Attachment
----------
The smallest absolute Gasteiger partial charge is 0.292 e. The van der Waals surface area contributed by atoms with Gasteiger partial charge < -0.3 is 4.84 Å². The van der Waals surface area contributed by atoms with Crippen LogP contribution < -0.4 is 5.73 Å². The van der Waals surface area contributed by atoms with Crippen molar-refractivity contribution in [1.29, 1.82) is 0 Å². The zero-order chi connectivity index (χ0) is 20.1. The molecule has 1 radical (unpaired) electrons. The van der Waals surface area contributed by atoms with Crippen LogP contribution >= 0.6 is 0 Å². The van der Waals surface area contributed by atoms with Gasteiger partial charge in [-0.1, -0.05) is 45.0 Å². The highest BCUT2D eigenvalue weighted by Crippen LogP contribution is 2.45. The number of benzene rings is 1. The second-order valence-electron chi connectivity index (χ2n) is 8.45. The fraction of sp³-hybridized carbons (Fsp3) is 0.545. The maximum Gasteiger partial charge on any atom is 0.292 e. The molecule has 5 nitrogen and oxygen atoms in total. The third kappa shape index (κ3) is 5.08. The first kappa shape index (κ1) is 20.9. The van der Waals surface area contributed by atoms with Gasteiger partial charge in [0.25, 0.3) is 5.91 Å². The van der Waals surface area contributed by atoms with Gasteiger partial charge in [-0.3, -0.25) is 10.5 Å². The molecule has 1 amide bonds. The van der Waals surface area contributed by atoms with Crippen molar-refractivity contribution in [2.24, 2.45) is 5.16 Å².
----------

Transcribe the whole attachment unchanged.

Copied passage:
The smallest absolute Gasteiger partial charge is 0.292 e. The van der Waals surface area contributed by atoms with Gasteiger partial charge < -0.3 is 4.84 Å². The van der Waals surface area contributed by atoms with Crippen LogP contribution < -0.4 is 5.73 Å². The van der Waals surface area contributed by atoms with Crippen molar-refractivity contribution in [1.29, 1.82) is 0 Å². The zero-order chi connectivity index (χ0) is 20.1. The molecule has 1 radical (unpaired) electrons. The van der Waals surface area contributed by atoms with Crippen LogP contribution >= 0.6 is 0 Å². The van der Waals surface area contributed by atoms with Gasteiger partial charge in [-0.1, -0.05) is 45.0 Å². The highest BCUT2D eigenvalue weighted by Crippen LogP contribution is 2.45. The number of benzene rings is 1. The second-order valence-electron chi connectivity index (χ2n) is 8.45. The fraction of sp³-hybridized carbons (Fsp3) is 0.545. The maximum Gasteiger partial charge on any atom is 0.292 e. The molecule has 5 nitrogen and oxygen atoms in total. The third kappa shape index (κ3) is 5.08. The first kappa shape index (κ1) is 20.9. The van der Waals surface area contributed by atoms with Gasteiger partial charge in [0.25, 0.3) is 5.91 Å². The van der Waals surface area contributed by atoms with Gasteiger partial charge in [-0.3, -0.25) is 10.5 Å². The molecule has 1 amide bonds. The van der Waals surface area contributed by atoms with Crippen molar-refractivity contribution in [2.24, 2.45) is 5.16 Å².